Green Doctor – helping to tackle fuel poverty

Fuel poverty is on the increase. Fuel poverty is said to occur when in order to heat a home to an adequate standard of warmth a household needs to spend more than 10% of its income on heating. Many pupils in Leeds come from homes that are experiencing fuel poverty and often there are quick and cheap ways to remedy the problem.

Green Doctor is a free service provided by Groundwork to help tackle fuel poverty. The service provides an initial friendly home visit to assess energy use, helping to identify how a household could be using less and saving money.

Following the initial assessment Green Doctor can install any necessary energy-saving measures, provide advice on energy bills and make referral  to sources of grants for insulation and central heating.

To qualify for the Green Doctor service the householder must live in Leeds or Calderdale, be on a low income, and either:

  • Have children under 16 living in the house
  • Have a disability
  • Be aged 60 or over

If you have pupils in your school who you think are living in a household experiencing fuel poverty why not download and print out the Green Doctor Information Leaflet and make it available for parents in your school?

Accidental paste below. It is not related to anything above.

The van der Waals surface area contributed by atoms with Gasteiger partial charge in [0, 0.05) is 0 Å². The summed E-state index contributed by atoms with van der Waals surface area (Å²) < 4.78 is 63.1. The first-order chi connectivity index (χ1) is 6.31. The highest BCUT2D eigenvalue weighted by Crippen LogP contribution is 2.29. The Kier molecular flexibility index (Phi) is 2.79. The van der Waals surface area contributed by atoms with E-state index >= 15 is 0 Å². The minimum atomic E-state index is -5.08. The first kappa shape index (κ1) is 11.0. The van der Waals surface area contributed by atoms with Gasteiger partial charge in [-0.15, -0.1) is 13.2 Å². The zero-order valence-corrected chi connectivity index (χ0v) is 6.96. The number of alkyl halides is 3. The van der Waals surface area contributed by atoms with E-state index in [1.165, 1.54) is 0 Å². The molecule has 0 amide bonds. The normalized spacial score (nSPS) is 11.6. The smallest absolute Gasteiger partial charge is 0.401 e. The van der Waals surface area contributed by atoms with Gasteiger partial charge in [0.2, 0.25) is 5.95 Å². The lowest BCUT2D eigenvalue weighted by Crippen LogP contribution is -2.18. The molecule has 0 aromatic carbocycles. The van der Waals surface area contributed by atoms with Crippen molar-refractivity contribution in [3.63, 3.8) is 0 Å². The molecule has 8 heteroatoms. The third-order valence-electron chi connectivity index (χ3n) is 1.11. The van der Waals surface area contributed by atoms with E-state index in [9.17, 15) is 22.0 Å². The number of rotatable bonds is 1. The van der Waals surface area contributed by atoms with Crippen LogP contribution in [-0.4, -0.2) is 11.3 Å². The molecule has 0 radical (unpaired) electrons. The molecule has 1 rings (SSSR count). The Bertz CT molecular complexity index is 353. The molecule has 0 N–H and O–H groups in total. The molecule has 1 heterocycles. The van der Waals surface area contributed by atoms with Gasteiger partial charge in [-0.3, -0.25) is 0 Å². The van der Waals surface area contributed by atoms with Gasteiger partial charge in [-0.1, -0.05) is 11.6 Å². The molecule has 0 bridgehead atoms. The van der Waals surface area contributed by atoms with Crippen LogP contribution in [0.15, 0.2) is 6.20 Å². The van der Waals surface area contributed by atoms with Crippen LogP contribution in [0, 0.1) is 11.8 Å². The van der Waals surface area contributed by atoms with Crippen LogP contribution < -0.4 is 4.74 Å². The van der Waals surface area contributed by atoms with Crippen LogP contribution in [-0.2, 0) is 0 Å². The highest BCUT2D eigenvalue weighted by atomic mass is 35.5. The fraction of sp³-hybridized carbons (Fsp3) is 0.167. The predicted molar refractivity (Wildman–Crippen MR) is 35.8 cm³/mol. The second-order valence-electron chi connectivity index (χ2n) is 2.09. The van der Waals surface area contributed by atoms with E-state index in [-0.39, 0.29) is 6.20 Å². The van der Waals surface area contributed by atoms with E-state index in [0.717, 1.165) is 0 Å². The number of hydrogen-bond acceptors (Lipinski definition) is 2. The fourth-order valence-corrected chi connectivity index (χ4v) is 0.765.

If you want to know more about what the Green Doctor scheme has to offer contact them on:
Leeds – 0113 238 0316
e-mail –

Solar power

imageWe have just had solar panels fitted to our home (see my personal blog for more information). This week I have also come across an organisation called Solar Schools who want people to chip in to buy a solar roof for their local school. It’s a fund raising site run by 10:10, an organisation that encourages us to cut our carbon footprint 10% at a time – in other words, in manageable steps. This is a very exciting idea and could make a huge difference. If you want to know more visit their website. If your local school might be interested then point them at the website but it would also be useful to talk to your LEA as well since some of them are investigating ways of putting panels onto as many council buildings as possible.

And if you are interested in solar panels for your own home then see my personal blog.